So what should, can a student do? In the same breath, students were thrown out of the nest and then forcibly brought back to the nest and told to stay there — not the way it is supposed to be for fledglings! And yet holding tight to any hope that things will get back to "normal" or to any expectation of how things are supposed to be will only result in even more frustration — and suffering. Things are different now; they may never go back to how they were. And do we want them to? I'd say the jury is still out on that, but the word on the street is that we may very well arrive soon at an emphatic NO, thanks. Some things, perhaps, should be conserved, but much of the world order needs to crumble, systems of injustice actively dismantled, and then re-imagined from the ground up. Community by community. We know this. There is much that is under consideration right now in the world, including the way we've thought about the college experience, with all its in-person, hands-on, interactive juice and connective tissue fueling a more full-throttled, vibrant, multi-layered education in all ways, and how online classes simply can't come close to providing or replicating the experience, the benefits. We can acknowledge this or not. Or work harder to do it better. Can colleges do the work to move beyond this, to accept the harsher realities of the growing need for a massive, systemic reconfiguration, and then do the work to figure out how to keep their communities safe while creating new, dynamic ways of educating our young people that serves, protects, and honors the full complexity of their tendencies, strengths, and needs within a fast-changing world?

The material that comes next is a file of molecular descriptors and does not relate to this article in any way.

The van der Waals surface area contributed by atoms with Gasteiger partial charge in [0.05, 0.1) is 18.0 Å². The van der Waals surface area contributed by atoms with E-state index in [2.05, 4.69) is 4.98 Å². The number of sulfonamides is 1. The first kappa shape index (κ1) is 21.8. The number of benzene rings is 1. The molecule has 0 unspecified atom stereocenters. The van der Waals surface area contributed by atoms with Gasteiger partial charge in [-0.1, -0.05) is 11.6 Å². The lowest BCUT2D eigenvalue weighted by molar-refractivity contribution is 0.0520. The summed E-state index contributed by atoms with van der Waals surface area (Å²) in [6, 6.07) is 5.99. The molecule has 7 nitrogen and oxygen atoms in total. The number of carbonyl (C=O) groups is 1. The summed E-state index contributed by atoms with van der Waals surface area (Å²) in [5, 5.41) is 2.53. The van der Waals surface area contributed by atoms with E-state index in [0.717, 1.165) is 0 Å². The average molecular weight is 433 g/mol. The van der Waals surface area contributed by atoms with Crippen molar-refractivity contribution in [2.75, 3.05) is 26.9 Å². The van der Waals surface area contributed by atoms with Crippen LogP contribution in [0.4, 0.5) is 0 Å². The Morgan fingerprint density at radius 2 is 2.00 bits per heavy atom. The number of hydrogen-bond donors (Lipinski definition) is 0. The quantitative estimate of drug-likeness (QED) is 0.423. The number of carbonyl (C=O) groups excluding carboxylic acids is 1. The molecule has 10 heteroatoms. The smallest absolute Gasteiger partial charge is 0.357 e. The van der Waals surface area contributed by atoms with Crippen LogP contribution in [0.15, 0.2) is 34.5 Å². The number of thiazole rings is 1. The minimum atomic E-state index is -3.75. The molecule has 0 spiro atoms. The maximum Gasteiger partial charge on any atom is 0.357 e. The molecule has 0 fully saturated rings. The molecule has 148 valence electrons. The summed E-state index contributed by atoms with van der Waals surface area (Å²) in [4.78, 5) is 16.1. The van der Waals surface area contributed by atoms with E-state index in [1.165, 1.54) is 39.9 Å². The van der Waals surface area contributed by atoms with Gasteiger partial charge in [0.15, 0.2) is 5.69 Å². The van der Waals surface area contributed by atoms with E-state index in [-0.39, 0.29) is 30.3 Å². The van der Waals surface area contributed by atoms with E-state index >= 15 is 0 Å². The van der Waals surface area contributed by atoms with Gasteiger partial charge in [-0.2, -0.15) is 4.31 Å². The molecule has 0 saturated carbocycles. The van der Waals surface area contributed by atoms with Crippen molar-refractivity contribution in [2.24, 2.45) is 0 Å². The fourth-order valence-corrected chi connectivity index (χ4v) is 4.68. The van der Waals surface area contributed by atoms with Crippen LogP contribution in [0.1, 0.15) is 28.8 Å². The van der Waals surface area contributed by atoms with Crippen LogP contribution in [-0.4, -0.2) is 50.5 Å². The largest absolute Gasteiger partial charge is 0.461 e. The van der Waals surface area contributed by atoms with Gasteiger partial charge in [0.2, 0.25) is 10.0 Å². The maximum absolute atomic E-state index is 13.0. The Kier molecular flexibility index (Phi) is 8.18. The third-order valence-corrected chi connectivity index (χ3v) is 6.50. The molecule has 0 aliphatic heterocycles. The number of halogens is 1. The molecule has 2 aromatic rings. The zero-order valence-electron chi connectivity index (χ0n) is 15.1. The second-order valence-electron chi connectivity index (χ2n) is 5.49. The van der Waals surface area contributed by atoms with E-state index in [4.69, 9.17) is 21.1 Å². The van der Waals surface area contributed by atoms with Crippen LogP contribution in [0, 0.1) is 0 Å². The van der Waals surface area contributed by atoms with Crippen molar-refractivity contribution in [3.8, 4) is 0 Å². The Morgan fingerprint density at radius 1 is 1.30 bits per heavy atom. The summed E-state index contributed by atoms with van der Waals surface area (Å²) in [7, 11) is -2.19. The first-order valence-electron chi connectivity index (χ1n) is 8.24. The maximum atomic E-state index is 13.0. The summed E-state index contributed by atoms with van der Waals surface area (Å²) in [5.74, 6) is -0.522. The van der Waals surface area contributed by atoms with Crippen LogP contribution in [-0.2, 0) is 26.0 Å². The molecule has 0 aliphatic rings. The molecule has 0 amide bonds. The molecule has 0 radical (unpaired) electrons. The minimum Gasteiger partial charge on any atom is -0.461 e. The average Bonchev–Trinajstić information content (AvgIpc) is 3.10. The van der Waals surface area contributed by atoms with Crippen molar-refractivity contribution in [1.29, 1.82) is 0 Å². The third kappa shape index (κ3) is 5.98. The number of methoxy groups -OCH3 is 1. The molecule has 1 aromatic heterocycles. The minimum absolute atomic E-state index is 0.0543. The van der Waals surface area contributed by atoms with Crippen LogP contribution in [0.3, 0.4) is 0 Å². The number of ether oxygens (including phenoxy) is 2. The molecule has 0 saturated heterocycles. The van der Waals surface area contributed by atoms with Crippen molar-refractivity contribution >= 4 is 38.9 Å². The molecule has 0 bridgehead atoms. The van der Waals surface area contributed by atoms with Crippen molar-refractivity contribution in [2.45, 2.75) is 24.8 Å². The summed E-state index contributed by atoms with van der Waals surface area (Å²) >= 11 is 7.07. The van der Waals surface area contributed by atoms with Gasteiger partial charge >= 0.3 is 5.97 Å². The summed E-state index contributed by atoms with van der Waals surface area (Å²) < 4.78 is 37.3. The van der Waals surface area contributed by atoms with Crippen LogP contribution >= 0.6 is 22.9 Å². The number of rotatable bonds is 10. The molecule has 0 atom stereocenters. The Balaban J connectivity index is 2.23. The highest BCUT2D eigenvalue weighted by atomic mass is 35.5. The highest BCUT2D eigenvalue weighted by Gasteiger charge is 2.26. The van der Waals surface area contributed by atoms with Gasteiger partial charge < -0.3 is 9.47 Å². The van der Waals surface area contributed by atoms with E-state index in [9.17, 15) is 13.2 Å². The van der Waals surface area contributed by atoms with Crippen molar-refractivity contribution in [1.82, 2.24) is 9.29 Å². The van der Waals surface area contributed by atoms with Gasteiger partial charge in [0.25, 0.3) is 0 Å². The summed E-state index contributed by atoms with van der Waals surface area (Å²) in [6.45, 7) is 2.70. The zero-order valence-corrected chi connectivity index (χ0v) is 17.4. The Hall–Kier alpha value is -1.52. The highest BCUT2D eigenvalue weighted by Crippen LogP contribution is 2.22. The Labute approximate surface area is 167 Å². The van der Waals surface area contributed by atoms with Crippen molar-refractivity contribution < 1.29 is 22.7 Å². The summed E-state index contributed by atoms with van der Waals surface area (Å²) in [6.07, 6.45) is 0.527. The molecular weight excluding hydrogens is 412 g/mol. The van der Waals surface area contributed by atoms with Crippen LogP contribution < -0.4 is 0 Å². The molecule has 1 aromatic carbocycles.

Given the possibility that students may return to college (or start their freshman year) only to have most of what makes a college education full and rich and worth the ridiculous amounts of money people must fork over yanked out from under them — or not return at all because schools have decided at the last minute that it is indeed delusional and unsafe and revert back to online classes without giving faculty and students enough of a heads up to plan ahead for making it way better than the spring was — is it even worth hoping that a return this fall is on the map?
Or should students take a year off and re-imagine the possibilities? And if they do that, what exactly are their options, given that most GAP year programs will be canceled, given the perils of traveling in general and gathering in large groups, the difficulty in finding paid work and internships, of navigating this new world?